The Semiconductor Supply Chain

I want to commend to your attention what I think is a very good article by Akhil Thadani and Gregory C. Allen at the Center for Strategic and International Studies which they describe as a “map” of the semiconductor supply chain. Here’s their conclusion:

As it stands, technological and economic limitations have evolved a semiconductor supply chain that is incredibly complex and specialized. Despite consistent efforts, no government has been able to achieve true self-sufficiency in semiconductor manufacturing to date. To successfully fortify the United States’ position along the supply chain and mitigate risk, U.S. policy should aim to grow a healthy and resilient semiconductor ecosystem in which allies and partners continue to play a key role. The Department of Commerce has already stated that this is a key prong of the CHIPS Act implementation strategy. Carried out by the CHIPS office in the Department of Commerce, coordinating investment and incentive programs, promoting knowledge exchanges and collaboration, and facilitating cross-border commerce are all high-priority objectives for CHIPS Act implementation.[44] Continued dialogue with key allies, particularly in the Indo-Pacific, is important to minimize duplicative investments, grow the comparative strengths of each country’s domestic industry, and de-risk key dependencies.

In my view it would be prudent for the U. S. to rely a lot more on Canada and Mexico and a lot less on Taiwan, Japan, and South Korea.

6 comments… add one
  • bob sykes Link

    Buried in the CHIPS Act are all sorts of environmental and social justice requirements that will divert resources from the manufacturing plants themselves and increase operating costs:

    The feds give with one hand and take away with the other. These are the kinds of government actions that make Taiwan the chip-making king it is.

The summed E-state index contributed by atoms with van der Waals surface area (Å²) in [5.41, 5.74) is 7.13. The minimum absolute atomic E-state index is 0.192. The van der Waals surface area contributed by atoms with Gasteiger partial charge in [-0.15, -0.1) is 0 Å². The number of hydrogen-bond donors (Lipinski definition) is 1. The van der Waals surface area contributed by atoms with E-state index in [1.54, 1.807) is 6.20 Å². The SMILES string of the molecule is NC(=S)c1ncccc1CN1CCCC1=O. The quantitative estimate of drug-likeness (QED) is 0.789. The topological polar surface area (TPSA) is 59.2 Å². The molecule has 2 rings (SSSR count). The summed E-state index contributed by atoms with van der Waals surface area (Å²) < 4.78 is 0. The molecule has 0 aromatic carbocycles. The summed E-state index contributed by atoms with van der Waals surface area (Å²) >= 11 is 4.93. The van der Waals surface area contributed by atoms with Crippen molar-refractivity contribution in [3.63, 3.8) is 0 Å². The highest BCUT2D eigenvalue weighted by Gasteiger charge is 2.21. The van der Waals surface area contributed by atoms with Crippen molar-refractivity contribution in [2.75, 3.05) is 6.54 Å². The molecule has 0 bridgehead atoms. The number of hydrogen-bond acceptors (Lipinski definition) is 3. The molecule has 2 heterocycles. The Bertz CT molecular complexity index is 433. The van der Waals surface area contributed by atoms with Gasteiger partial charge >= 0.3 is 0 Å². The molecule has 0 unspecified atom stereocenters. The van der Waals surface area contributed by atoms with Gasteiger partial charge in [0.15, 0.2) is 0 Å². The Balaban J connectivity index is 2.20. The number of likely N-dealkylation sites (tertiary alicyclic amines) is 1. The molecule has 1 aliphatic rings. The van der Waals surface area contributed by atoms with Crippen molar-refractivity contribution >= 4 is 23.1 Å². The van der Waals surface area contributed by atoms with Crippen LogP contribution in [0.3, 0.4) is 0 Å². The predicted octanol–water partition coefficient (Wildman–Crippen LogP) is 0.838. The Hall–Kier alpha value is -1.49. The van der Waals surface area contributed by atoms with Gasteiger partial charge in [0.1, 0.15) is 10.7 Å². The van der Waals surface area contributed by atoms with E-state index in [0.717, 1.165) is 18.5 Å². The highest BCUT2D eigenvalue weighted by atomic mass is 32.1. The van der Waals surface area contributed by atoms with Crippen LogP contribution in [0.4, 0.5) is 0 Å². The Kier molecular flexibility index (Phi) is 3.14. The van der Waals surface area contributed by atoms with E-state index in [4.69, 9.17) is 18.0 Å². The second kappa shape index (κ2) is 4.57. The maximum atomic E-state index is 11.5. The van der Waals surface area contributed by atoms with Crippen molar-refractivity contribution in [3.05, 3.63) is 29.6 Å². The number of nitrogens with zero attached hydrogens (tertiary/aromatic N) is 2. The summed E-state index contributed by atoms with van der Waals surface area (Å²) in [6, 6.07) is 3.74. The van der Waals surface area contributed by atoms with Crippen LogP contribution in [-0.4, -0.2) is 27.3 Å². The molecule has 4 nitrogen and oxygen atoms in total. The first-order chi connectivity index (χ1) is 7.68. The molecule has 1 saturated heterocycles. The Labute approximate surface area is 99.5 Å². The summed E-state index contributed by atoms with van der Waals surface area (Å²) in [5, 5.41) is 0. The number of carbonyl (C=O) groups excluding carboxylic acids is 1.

Do you remember the scandal when it was discovered that the then new F-15 needed Japanese chips to fly?

  • TastyBits Link

    I do not have a problem with including treaty allies, but Turkey is an ally and a problem. Non-treaty neighbors are better than client states, but they are still problematic.

    The US does have standard issue armaments from NATO countries. I am not sure about the production arrangements, but if that country is overrun by the ten-foot tall Russians, I hope that the US has the option to produce them.

    Currently, Mexico is in a narco-war between the various cartels and the government. The Central and South American allies are better, but like Turkey, they are problematic.

    U.S. Collective Defense Arrangements – If they ain’t on the list, they ain’t an ally, period.

  • steve Link

    AFAICT neither Canada nor Mexico currently plays much of a role in the chip pipeline or production. You would have to build an industry largely from scratch it looks like. Those companies would be competing against other international companies who have been in business for a while. Tough row to hoe. We would need to be willing to pay more and go through growing pains.


  • We’ve been stupid for the last 40 years if that’s what you mean.

    Canada has substantial supplies of cobalt and some of the largest rare earth deposits in the world. The chip assembly and testing plant in Bromont, Quebec is the largest in North America.

    Mexico has substantial deposits of lithium and rare earths.

  • CuriousOnlooker Link

    Semiconductor production uses minimal amounts of lithium or rare earths (compared to say battery production or EV’s).

    What semiconductor production requires is prestigious amounts of capital (a state of the art fab costs > $17 billion USD); a business environment that allows projects to run on time (when there are new generations of manufacturing every 24 months, a 6 month delay to a project can be the different billions of operating projects vs losses); and certain type of human capital (engineers to operate and do R&D).

  • Keep in mind that we’re talking about nearshoring the entire semiconductor supply chain.

    Taiwan started its semiconductor industry from scratch a little less than 50 years ago; South Korea just about 60 years ago.

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